NASCAR Provokes Fanbase Yet Again With Noticeable Change to Car, Resulting in Some Fans Claiming Modification Will Hurt Overall Experience
With the 2023 NASCAR Cup Series season fast approaching, drivers and fans are counting down the days until the Clash at the Coliseum. However, before that exhibition in L.A., NASCAR officials are diligently working behind the scenes to improve on the second-year Next Gen car through a round of testing in Phoenix, focusing in particular on aerodynamics and sound at short tracks.
All fans can get behind improving the car’s aero, especially on the shorter circuits, where it was often single-groove racing and challenging for anyone to pass last year. Unsurprisingly, changing the sound of the cars has been met with resistance from some fans, who suggest it won’t be the same and will affect the overall experience. But will it?
NASCAR divides fans with changes for Clash at Coliseum awards ceremony
Last year NASCAR took the Clash out west to the historic L.A. Coliseum. By all accounts, it was a success. In this, the second edition of the exhibition race around the quarter-mile track, the governing body recently announced it decided to change it up a little bit, altering the awards ceremony.
Instead of the traditional one-winner-takes-home-the-trophy approach, the top three drivers will be recognized in a podium ceremony, which is commonplace in other forms of motorsports, including F1. And in the spirit of the Olympics, which have held events in the storied venue twice in the past and will again in 2028, the drivers will receive gold, silver, and bronze medals.
The response was divided. One unhappy and vocal group of fans suggested NASCAR is trying too much to replicate F1. Another set approved the change as long as it was limited to the Clash, which was always the plan. And then a third group wanted to go all the way and adopt podium finishes in all Cup Series races in the future.
NASCAR testing new mufflers for Clash and Chicago
With the offseason coming to a close, NASCAR has been ramping up its testing efforts in recent weeks, including a Goodyear tire test at Circuit of the Americas earlier this month, and this week out at Phoenix with an aerodynamics and muffler test specific to short tracks.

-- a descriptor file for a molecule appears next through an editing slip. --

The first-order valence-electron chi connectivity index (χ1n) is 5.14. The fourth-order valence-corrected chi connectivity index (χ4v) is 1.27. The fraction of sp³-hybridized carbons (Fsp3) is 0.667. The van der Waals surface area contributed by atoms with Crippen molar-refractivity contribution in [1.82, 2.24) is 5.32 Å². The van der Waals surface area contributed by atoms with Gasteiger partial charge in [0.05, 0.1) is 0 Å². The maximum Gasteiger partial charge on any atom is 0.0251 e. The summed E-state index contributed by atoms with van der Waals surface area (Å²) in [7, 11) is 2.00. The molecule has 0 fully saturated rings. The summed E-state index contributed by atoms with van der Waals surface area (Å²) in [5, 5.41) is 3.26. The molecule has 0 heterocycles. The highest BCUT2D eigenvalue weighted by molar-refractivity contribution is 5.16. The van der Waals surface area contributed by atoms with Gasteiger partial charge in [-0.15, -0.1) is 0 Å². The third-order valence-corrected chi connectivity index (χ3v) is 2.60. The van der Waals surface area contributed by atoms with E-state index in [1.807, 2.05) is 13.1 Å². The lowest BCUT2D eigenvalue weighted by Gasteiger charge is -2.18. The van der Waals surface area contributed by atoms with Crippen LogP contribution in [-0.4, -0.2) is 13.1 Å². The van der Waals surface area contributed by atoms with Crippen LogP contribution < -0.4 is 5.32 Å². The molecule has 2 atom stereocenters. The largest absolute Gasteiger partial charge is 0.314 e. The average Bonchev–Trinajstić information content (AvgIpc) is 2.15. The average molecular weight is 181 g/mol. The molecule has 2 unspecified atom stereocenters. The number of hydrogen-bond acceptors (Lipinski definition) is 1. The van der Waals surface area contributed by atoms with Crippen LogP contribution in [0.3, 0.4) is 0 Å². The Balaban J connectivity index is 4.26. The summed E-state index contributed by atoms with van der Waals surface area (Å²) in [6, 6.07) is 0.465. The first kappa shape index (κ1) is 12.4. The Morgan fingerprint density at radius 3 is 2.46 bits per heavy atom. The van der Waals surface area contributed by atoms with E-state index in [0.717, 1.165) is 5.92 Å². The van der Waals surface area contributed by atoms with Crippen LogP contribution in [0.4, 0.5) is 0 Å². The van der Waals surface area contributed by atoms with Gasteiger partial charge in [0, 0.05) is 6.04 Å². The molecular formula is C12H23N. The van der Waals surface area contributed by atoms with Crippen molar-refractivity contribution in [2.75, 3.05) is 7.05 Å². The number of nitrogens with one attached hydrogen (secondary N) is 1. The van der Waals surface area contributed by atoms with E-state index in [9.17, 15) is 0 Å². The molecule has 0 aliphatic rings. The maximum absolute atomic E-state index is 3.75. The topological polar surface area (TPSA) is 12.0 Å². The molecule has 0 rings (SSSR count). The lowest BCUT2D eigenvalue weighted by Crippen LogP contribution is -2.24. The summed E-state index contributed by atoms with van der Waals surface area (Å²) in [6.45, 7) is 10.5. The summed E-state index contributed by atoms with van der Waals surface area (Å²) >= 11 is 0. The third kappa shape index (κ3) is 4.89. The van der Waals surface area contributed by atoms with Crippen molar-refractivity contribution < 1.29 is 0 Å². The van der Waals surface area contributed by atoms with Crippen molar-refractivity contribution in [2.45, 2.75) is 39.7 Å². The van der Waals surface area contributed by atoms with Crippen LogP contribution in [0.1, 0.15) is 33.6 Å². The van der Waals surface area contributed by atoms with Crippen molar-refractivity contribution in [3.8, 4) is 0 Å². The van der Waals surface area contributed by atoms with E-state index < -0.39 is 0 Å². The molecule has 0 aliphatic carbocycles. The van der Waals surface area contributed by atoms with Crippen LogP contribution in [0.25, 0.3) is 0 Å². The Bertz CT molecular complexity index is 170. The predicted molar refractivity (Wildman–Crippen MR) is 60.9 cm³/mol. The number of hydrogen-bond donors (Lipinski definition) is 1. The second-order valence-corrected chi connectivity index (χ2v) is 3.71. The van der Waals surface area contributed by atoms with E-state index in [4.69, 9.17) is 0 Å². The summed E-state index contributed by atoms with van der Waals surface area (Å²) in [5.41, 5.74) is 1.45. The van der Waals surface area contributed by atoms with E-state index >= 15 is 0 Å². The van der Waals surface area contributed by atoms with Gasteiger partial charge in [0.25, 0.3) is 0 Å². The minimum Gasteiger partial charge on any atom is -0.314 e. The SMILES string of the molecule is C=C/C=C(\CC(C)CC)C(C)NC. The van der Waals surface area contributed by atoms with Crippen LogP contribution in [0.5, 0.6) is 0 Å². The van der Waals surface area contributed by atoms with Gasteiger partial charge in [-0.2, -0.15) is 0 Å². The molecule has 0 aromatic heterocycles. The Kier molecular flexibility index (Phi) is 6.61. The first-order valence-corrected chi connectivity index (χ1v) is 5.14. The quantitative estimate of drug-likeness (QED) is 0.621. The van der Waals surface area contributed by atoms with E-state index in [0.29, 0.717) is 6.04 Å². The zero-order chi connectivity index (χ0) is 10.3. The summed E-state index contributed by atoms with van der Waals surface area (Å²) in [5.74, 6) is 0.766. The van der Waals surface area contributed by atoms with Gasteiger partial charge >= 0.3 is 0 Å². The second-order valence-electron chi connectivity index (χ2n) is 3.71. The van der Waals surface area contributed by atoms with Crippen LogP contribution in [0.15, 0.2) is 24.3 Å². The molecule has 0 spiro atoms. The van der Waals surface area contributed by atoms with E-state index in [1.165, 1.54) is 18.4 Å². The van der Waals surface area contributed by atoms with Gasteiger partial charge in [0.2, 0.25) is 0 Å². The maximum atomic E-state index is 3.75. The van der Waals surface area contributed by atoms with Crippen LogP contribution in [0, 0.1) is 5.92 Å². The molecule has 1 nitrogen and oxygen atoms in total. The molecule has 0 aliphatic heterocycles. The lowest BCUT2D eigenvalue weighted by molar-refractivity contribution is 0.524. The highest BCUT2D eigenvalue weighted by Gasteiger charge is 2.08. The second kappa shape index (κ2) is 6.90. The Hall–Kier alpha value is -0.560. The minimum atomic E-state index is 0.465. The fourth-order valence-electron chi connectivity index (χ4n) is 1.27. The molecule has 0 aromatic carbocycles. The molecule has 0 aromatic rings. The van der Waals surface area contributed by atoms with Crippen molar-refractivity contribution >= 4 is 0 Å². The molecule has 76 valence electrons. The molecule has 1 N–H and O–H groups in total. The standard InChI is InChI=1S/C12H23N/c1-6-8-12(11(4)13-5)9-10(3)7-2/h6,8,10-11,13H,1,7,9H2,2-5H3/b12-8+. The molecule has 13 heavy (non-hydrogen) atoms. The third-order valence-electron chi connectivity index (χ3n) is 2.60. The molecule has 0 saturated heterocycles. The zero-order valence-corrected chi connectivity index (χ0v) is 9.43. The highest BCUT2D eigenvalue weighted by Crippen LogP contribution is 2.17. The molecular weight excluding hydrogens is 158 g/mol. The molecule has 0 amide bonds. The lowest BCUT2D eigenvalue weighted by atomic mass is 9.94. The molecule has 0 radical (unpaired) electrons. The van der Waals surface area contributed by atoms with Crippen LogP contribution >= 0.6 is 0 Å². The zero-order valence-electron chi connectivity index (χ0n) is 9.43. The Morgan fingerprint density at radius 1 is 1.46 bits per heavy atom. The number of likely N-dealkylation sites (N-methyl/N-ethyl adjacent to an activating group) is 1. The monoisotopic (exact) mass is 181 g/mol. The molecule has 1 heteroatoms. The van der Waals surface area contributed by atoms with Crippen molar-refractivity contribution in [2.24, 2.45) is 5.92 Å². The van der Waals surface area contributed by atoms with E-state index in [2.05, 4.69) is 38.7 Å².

The issue of single-groove racing on circuits like Bristol and Martinsville has been well-documented. NASCAR is actively seeking solutions to the problem by modifying the car’s aerodynamics.
But a lesser publicized issue last year with the new car was the sound. It was noticeably louder from years past. That’s because instead of the exhaust exiting only on the left side, it now comes out on both sides.
Some drivers last year reportedly changed their earplugs due to the increased volume. And fans at venues like Bristol had a hard time talking to the person next to them during the event. In an effort to address those concerns, NASCAR was reportedly trying to reduce the decibel level by six to 10 decibels with a muffler package designed to be used only at the Clash and through the streets of Chicago in the summer.
Drivers and fans offer feedback
Brad Keselowski and Christopher Bell were a couple of drivers in the desert for the two-day testing session. The 2012 Cup champion was encouraged by the muffler test.
“The whole muffler package was pretty good,” Keselowski told Fox’s Bob Pockrass. “It seemed to make the cars actually sound a little better without kind of neutering them. I thought it was pretty productive and there’s something to work with in the future.”
Bell also left Phoenix feeling good about the muffler and its effect on the sound.
“They helped a lot through the garage area, just being around the cars when they started up — they definitely made that a lot more quiet,” the Joe Gibbs Racing driver said. “Inside the seat, green-flag conditions, I couldn’t tell the difference.”
Despite the drivers seeing the muffler as a net positive, some fans weren’t as excited about the change.
“Yep, I stand by my earlier statement that they sound muffled,” wrote one fan, responding to a video showing the difference in sound. “To me it sounds a lot like the difference between at the track vs. being outside the track. Can you feel the difference in your chest?”
“It doesn’t sound right with the mufflers it need more sharp notes in it,” another replied.
“When will Phelps require turn signal use before NASCAR Racecar Drivers can change lanes on the track? WHEN?” questioned another frustrated fan.
It’s understandable for fans to express concern that the change in sound could affect the overall experience. But the modification must be taken in proper context, which is it’s: 1) a reduction of sound from a car that was definitively louder from previous years because of a radical change in the exhaust system, and 2) only applicable in LA and Chicago. There are no plans as of now for it to be incorporated later at other short tracks like Bristol or Martinsville. Even though for those fans who sat in the stands last year and had to read lips of the person sitting next to them during the entire race, it would likely be a welcomed change.